A Hawke's Bay organisation is on a mission to rebuild kiwi numbers.

The Forest Lifeforce Restoration Trust runs a breeding programme, where it lifts eggs from Maungataniwha Native Forest and rears the hatchlings until they are big enough to be released into the wild.

This year, 44 of the 59 Eastern North Island Brown Kiwi eggs lifted for Maungataniwha have hatched, meaning 44 birds are currently being reared for release.

This is a drastic difference to eggs left in the wild, which have a survival rate of only 5 per cent.

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Spokesman for the Trust Peter Heath said it was a good result.

"It's a good year," he said. "Some years are up, some years are down, this one is sitting, sort of, right in the middle."

Forest Lifeforce Restoration Trust conservation specialist Tamsin Ward-Smith said each stage to the chicks' life cycle was micro-managed.

"We certainly haven't got to the conveyor belt production of chicks yet and so each one is still micro-managed at every stage from egg to release.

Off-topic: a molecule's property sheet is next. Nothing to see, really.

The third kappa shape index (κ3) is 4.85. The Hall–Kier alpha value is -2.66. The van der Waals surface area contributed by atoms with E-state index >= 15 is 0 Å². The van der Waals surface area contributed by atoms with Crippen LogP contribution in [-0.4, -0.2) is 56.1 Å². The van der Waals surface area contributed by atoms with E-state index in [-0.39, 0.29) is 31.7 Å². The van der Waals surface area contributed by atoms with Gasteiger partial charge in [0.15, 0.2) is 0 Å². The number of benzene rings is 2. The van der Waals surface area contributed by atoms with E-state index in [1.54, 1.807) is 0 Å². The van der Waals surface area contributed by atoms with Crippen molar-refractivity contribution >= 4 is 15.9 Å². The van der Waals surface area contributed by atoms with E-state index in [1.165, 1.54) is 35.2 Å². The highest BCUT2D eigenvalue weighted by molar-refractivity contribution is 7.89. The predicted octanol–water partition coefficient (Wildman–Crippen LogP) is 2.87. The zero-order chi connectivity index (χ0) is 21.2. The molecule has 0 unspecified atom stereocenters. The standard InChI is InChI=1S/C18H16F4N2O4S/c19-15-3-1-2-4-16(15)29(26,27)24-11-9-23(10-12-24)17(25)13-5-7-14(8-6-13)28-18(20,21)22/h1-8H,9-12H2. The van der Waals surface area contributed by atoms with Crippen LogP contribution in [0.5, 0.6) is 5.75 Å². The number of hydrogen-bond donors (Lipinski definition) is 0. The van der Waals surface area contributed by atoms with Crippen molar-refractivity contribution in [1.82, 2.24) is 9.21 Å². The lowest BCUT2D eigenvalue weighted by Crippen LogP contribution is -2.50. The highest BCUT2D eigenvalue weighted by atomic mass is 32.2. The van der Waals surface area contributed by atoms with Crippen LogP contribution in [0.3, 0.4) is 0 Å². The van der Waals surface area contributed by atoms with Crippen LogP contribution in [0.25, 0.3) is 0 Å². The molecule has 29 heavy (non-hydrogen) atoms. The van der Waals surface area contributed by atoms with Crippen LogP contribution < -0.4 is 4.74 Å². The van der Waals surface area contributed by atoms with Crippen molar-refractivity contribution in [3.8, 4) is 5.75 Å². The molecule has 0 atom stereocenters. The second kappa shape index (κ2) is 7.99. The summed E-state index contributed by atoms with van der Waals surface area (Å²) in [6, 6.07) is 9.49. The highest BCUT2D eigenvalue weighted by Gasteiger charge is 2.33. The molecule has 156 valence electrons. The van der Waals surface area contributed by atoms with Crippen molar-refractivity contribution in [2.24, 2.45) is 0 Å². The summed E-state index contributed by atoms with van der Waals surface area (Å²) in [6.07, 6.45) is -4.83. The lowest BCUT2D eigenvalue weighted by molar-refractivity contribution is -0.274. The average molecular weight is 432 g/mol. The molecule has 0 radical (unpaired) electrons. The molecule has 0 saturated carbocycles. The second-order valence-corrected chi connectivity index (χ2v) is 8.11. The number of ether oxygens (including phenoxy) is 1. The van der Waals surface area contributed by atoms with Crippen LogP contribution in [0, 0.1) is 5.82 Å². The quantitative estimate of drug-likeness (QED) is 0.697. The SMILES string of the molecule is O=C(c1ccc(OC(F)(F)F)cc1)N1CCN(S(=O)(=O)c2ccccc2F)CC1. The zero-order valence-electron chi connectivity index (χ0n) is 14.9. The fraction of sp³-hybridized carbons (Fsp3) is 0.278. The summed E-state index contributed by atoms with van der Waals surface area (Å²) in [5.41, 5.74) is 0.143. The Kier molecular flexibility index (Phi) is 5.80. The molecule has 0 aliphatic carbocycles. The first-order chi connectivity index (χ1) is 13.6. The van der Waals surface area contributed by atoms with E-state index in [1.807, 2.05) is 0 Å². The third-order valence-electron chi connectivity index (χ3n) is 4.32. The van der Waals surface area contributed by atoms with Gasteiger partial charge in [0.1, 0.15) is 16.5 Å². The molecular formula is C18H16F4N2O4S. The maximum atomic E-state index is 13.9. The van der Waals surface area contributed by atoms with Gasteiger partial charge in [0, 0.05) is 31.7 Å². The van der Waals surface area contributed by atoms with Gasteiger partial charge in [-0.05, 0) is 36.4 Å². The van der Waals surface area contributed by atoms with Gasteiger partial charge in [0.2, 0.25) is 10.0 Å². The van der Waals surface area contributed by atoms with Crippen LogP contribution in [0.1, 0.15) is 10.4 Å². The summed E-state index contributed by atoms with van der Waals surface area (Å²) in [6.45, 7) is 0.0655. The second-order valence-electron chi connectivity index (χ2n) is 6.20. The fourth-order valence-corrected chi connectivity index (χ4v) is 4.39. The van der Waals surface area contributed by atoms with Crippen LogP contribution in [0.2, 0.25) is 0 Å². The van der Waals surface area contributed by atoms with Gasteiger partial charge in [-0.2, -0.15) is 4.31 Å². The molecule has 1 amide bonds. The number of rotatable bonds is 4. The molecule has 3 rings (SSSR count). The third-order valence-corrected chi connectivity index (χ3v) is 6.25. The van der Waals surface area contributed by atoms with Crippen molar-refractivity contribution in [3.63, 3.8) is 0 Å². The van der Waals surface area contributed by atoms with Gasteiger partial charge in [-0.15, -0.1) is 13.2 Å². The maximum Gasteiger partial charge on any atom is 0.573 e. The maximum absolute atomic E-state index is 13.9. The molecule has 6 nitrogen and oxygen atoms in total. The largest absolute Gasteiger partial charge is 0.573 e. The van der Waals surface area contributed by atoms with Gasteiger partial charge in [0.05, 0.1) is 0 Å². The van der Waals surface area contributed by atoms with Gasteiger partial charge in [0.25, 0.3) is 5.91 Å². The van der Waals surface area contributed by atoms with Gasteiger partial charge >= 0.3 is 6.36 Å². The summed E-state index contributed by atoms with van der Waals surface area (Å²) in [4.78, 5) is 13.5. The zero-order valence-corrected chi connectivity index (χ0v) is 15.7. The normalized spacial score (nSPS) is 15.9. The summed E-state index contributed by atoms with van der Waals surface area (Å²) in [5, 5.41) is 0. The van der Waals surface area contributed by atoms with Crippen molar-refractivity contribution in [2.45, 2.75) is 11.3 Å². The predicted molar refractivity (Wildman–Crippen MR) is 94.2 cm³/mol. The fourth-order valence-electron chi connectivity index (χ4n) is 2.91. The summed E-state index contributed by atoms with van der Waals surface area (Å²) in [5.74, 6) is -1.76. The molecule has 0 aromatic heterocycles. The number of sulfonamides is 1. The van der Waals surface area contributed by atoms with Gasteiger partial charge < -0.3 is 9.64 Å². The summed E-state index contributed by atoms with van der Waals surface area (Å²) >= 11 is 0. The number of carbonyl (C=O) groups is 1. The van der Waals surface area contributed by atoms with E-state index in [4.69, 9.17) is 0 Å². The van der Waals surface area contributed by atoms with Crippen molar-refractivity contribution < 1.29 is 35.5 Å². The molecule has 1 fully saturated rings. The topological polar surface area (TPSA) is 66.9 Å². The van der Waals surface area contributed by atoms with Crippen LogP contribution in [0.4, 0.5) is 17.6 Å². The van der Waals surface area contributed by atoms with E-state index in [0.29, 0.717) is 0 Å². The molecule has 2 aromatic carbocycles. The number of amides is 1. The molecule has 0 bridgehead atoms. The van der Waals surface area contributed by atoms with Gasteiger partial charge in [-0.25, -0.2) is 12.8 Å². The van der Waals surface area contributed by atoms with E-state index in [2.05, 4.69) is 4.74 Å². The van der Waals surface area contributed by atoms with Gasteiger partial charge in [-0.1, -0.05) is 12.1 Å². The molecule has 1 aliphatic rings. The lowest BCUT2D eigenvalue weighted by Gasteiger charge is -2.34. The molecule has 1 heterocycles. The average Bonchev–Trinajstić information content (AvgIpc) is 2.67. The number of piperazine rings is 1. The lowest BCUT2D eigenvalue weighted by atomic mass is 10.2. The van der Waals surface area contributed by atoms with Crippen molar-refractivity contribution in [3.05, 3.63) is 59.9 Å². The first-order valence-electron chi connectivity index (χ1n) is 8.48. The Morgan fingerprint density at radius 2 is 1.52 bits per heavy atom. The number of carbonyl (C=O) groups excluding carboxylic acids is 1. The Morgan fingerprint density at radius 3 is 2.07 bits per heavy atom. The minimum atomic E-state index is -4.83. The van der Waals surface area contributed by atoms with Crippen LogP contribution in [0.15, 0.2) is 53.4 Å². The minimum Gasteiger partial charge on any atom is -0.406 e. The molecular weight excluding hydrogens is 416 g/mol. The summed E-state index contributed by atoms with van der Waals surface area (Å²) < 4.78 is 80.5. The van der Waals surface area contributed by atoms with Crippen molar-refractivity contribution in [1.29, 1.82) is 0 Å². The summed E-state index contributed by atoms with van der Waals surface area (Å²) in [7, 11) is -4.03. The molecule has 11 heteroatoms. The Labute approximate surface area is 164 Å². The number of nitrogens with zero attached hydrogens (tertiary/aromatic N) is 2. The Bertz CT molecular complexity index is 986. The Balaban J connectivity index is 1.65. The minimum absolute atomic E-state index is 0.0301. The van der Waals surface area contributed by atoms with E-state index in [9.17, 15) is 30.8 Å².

"It truly is a privilege to send a healthy juvenile back into the wild. Getting them to that stage is a result of many people each doing their part."

The chicks are incubated at Kiwi Encounter in Rotorua, and then reared at Cape Sanctuary, near Napier.

The programme has been running for over a decade, and has been going from strength to strength.

In June, 2017, the trust released a special kiwi named Kevin into the forest.

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Population modelling suggested 200 Kiwi were needed to make the population viable for 30 years, and Kevin was the 200th kiwi released into Maungataniwha.

However, despite the population being theoretically sustainable, Heath said the programme needed to continue.

"Just because the population is sustainable isn't to say we should stop lifting eggs - the birds are still endangered."

Most kiwi would be released over summer, although some may be released as early as November.

Only some of the chicks are released back to Maungataniwha, with others going to Cape Sanctuary, Otanewainuku, the Whirinaki, the Kaweka Ranges and into captive breeding programmes.

There are five species of kiwi in New Zealand, brown kiwi, great spotted kiwi/roroa, little spotted kiwi, rowi, tokoeka.

Brown kiwi has four genetically distinct forms, including the Eastern North Island Brown Kiwi, which is endemic to Hawke's Bay.